Ian Christensen, Project Manager at the Secure World Foundation, reports for SpaceWatch Middle East, on the 12th Annual Ilan Ramon International Space Conference held in Herzilya, Israel, on 30-31 January 2017.
The 12th Annual Ilan Ramon International Space Conference was held in Herzilya, Israel on 30-31 January 2017. Organized by the Israeli Ministry of Science, Space and Technology, the Israel Space Agency (ISA), and The Fisher Brothers Institute for Air and Space Strategic Studies, the conference is held annually to commemorate Israeli astronaut Colonel Ilan Ramon, a crewmember on the tragic STS-107 Space Shuttle Columbia mission. The conference features cross disciplinary discussion of civil, commercial, and national security space activities. It attracts high-level participation from both government and industry from across the globe, including from the United States, Europe, and Israel.
A major recurring theme of the discussion during the 2017 conference was the role international partnerships and cooperation play in the development and execution of space projects. After an opening ceremony in memorial to the STS-107 crew, the conference began with a focused session on space science developments in 2016. As an example of public-private partnerships in space exploration, Pete Worden of the Breakthrough Prize Foundation highlighted the Foundation’s efforts, through its Breakthrough Starshot Project, to develop a scientific mission to the Alpha Centauri star system. Using the example of Luxembourg, he also discussed how governments are working in collaboration with industry to develop asteroid mining and space resources development capabilities.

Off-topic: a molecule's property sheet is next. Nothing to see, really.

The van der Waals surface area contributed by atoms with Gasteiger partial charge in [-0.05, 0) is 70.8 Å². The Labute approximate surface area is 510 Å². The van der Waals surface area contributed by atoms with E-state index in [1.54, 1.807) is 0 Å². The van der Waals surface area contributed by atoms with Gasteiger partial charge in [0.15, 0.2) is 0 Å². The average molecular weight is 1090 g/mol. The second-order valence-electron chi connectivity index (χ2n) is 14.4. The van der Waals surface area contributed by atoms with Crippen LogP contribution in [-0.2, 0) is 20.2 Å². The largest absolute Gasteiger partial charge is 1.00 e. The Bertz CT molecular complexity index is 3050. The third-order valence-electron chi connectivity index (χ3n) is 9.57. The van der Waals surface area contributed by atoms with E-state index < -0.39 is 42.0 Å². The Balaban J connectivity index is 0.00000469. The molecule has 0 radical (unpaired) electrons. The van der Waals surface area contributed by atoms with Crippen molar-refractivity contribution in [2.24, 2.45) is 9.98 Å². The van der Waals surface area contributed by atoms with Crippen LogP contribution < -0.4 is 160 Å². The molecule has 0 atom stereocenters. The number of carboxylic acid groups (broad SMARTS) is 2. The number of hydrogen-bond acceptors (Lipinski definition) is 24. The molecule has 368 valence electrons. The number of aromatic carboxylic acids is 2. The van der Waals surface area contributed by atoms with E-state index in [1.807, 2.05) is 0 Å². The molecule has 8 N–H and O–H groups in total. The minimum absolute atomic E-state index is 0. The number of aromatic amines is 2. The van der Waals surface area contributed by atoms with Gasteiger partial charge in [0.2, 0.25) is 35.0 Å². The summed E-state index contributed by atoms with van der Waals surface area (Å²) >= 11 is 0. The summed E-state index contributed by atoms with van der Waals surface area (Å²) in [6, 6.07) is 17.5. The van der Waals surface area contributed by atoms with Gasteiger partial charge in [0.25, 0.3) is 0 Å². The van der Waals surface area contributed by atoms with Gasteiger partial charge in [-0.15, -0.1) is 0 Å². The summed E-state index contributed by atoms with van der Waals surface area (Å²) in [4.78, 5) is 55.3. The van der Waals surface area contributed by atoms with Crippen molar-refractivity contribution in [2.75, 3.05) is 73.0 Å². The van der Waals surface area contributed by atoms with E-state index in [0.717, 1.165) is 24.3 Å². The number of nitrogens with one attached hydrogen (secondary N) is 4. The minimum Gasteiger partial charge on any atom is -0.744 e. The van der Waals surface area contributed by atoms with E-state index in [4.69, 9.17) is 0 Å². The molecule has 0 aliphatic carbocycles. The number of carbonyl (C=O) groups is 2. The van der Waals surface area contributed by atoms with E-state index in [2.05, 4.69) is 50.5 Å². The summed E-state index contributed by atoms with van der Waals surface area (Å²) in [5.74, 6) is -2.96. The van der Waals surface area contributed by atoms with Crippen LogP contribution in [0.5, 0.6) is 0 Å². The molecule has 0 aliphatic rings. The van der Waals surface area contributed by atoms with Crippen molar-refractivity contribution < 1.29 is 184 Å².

The presentations on space science developments were followed by a Heads of Agencies panel, focusing on space exploration activities. This panel included: Jan Woerner, Director General of the European Space Agency (ESA); Jean-Eves Le Gall, President of the Centre National d’Etudes Spatiales (CNES); Roberto Battison, President of the Agenzia Spaziale Italiana (ASI); Tapan Misra, Director of the Indian Space Research Organisation (ISRO) Space Applications Center; Leslie Deutsch, Deputy Director for the Interplanetary Network Directorate at NASA Jet Propulsion Laboratory (JPL); and Charles Bolden, former NASA Administrator (in his personal capacity). Many of these panelists emphasized the role of international cooperation in their agency’s programs, including French-Israeli cooperation on the Vegetation and Environment monitoring on a New Micro-Satellite (VENµS) mission, which is due to launch in 2017, and Italian-Russian cooperation on a synthetic aperture radar program. Cooperation between government and industry using public-private partnerships was also a topic of this panel, in particular with regards to potential future lunar and Martian human exploration plans. Mr. Bolden summed up this theme by describing the change in the character of the global space community from the space race to an era of global collaboration. He also remarked that he believes maintaining NASA’s “more than 800” international partnerships is one of the core challenges facing NASA during the current U.S. executive branch transition.